The Society for Psychologists in Management (SPIM) has a dual mission: facilitating the emergence of managers and leaders who have psychology training and supporting those already in such positions.

When the society was created in 1984, "careers in management and leadership were not recognized or promoted within psychology," says founding president Dick R. Kilburg, PhD, chief executive officer of RRK Coaching and Executive Development in Towson, Md.

Today, SPIM has 140 members who are psychologists working in management, consulting, academic or corporate positions. Together they work to promote management as a career path for psychologists, improve psychologists' practice of management and support career advancement through professional development events, information exchange about employment opportunities and more.

SPIM's signature event is its annual mid-winter conference, to be held in Scottsdale, Ariz., Feb. 21–24. The conference typically features speakers who are psychologists, business leaders and political leaders. SPIM also hosts a regional meeting in the Washington, D.C., area in November, plus a day-and-a-half-long training to prepare psychologists to transition from psychologist to psychologist leader or manager. Another member benefit is SPIM's journal, The Psychologist-Manager Journal. To be published by APA starting in 2013, the publication serves as a scholarly journal and professional guide to good managerial practice. There's also a quarterly newsletter called SPIMail.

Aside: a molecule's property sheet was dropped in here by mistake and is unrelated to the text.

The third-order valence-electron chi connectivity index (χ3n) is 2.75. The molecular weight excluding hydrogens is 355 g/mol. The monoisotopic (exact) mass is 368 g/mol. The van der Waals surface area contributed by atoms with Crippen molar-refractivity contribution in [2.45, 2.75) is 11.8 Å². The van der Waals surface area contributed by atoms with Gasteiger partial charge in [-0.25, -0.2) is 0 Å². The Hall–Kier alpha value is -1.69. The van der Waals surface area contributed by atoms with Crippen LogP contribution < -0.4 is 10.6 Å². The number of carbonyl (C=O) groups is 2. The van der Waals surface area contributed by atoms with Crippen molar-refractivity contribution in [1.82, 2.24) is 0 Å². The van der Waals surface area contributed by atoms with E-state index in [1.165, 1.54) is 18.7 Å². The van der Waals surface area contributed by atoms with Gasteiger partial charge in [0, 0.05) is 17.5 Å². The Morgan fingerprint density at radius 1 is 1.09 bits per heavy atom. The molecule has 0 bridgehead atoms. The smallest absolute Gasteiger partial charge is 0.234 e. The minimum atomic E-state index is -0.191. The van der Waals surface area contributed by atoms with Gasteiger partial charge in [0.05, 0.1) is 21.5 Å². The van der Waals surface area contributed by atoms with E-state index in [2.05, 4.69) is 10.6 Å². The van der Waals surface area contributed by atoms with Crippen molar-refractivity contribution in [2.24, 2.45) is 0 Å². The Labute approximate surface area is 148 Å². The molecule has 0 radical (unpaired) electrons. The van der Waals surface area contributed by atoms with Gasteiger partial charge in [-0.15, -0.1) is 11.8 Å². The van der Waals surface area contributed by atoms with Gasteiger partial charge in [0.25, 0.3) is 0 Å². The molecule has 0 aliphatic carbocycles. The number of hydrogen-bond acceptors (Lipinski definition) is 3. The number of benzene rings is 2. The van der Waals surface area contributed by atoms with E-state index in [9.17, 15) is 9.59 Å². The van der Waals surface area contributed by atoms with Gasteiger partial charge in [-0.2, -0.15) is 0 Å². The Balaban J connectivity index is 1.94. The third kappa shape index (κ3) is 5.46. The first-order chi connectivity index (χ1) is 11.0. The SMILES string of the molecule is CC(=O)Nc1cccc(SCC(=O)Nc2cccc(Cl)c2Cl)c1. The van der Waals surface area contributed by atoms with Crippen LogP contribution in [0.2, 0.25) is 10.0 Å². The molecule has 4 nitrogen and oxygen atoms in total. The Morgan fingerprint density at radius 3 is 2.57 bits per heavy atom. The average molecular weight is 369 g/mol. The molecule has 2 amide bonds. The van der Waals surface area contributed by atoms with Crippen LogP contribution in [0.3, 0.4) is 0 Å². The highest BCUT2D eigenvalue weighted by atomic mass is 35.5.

Undergirding SPIM is the Foundation for the Advancement of Psychology in Management, which supports the society's educational, scientific and "public benefit" objectives. George Watts, PhD, managing partner of Dr. George Watts and Associates in Chicago, heads the foundation.

SPIM's smaller size and its culture allow an unusual intimacy that is another member benefit, says SPIM President I. Marlene Thorn, PhD.

"We really support each other," says Thorn. "It's a very close, welcoming, collegial group."

For more information visit SPIM.

—Rebecca A. Clay